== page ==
By TIM WILSON
RECENT campaigns against palm oil show non-governmental organisations (NGOs) are more interested in pandering to rich country donors than promoting sustainable economic and environmental development for South-East Asia’s poor.
Following attacks from palm oil industry interests in November last year, the chief executive of NatureAlert, Sean Whyte, claimed “NGOs don’t want to see it (the palm oil industry) closed down and neither are they seeking a boycott of palm oil”, but to see it prosper without doing “damage to the environment”.
In making such claims, however, Whyte clearly cannot see the oil palm from the plantation.
In Australia and New Zealand, NGOs have convinced celebrities, TV stations and taxpayer-funded zoos to campaign for government regulation requiring manufactured food products to label palm oil ingredients separately from vegetable oils.
Their objective of mandatory labelling is to encourage consumers to choose products that do not contain palm oil and effectively introduce a consumer boycott.
The NGO campaign has had some success, with Australian Senator Nick Xenophon recently announcing he would introduce legislation directing the bi-national regulator, Food Standards Australia New Zealand, to require compulsory separate palm oil labelling.
With mandatory palm oil labelling in force, supported by consumer boycotts, food manufacturers will be faced with the business reality of either losing sales or switching to other oils in manufacturing to keep customers.
It is a decision confectionery manufacturing giant Cadbury made last year after NGOs identified it was using palm oil in its chocolate products and encouraged a consumer boycott, leading Cadbury to dump palm oil as an ingredient.
In Europe, NGOs have gone one step further and successfully lobbied to introduce Europe-wide
regulations blocking palm oil biofuel imports unless they meet strict emission standards.
In developed countries, NGO campaigns often prey on the ignorance of well-intentioned donors who aren’t confronted with the consequences of NGO policies on out-of-sight and, therefore, out-of-mind rural workers.
NGOs then add images of “cute” orang utans whose habitats are claimed to be lost to palm oil-caused deforestation, to encourage donors to open their wallets.
But garnering donor sympathy to fight the palm oil industry comes at the expense of exports and the livelihoods of the more than 40% of Malaysian and Indonesian smallholder oil palm growers who rely on the crop for their incomes.
In total, at least two million Malaysian and Indonesian workers depend on the palm oil industry for their livelihoods, including from the large plantation communities that make up a majority of the planted oil palm, who do not just provide salaries for workers but also heavily, or wholly, subsidised healthcare, housing and education services.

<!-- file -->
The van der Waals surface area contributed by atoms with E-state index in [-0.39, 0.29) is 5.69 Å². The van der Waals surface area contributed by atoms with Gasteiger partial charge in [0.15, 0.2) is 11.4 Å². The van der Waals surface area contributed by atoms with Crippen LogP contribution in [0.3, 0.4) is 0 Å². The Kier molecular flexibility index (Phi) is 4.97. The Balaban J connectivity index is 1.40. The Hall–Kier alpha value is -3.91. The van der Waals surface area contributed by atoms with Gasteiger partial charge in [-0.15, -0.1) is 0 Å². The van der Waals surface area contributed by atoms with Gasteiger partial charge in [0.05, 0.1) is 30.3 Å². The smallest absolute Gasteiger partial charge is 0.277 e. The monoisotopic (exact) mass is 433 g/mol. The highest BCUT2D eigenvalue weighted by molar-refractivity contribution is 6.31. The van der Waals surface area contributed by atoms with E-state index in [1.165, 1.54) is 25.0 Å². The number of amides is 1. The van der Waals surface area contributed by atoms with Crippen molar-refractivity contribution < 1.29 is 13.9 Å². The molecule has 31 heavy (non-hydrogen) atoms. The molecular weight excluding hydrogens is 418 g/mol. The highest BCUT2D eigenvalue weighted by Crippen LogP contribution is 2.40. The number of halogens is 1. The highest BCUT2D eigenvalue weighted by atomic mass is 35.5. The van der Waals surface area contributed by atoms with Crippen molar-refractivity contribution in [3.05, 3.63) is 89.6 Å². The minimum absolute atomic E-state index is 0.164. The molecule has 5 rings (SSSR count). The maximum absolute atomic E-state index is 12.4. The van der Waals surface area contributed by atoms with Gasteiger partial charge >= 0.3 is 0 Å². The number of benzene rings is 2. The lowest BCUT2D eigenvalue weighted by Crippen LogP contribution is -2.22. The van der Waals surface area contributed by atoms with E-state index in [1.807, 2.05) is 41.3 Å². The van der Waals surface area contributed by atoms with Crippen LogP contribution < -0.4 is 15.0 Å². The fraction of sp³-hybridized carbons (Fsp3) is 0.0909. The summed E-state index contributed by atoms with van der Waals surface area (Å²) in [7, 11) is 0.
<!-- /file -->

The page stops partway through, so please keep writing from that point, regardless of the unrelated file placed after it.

Attacks on the industry also ignore the clear benefits of palm oil.
At a side-event at the United Nations Copenhagen climate change conference, critics attacked palm oil because, like many other comestibles, it may contribute to the contraction of diabetes.
But palm oil is also a rich source of vitamin A and, according to the United Nations Children’s Fund, each year a million infant deaths are caused by vitamin A deficiencies.
But there is no choice between accepting one million preventable infant deaths and allowing the consumption of palm oil that may lead to the contraction of a manageable chronic disease later in life.
And the crop is also substantially more sustainable in comparison with other oils because oil palm yields at least five times the same tonnage per hectare as equivalent seeds.
As a consequence, oil palm needs less land and less resources to produce more.
The irony of the attacks on the oil is that if activists were successful in blackballing its use in food manufacturing, producers would have to switch to alternative lower-yielding crops to maintain their livelihoods.
The consequence would be that they would require more land and more resources to produce less.
Palm oil is not perfect and it is responsible for some deforestation caused by rogue growers. But the benefits of palm oil far outweigh the costs.
NGOs may think that eliminating consumer demand may remove the environmental consequences caused by the industry, but attacking the root of environmental degradation would not be solved by attacking palm oil.
Around the world, the key driver of environmental degradation is rarely a single industry, but poverty.
When urban and rural communities are poor, their best escape option is through the exploitation of primary natural resources that promote economic growth and drive the development of manufacturing and service industries.
Without the development of these industries, communities will always be trapped in subsistence living, where the environment will always come second to families finding ways to stay alive and secure food and shelter, especially in rural areas.
Protecting the environment only becomes a priority when societies prosper and can afford environmental protection regulation and the resources to sustainably manage and conserve their natural assets.
Anti-palm oil NGOs like NatureAlert, Greenpeace, Wetlands International and Friends of the Earth may think demonising palm oil will help Malaysia and Indonesia improve their environmental health.
But any short-term environmental improvements will be traded off against the livelihoods of the rural poor, who would be better able to protect their environment when they have economically developed and can afford to do so.
* Tim Wilson is the director of intellectual property at the Institute of Public Affairs, Australia. He has worked as a trade and senior communication consultant for ITS Global and SDA Strategic, and a project manager for the Australian APEC Study Centre. He has also advised state and federal MPs.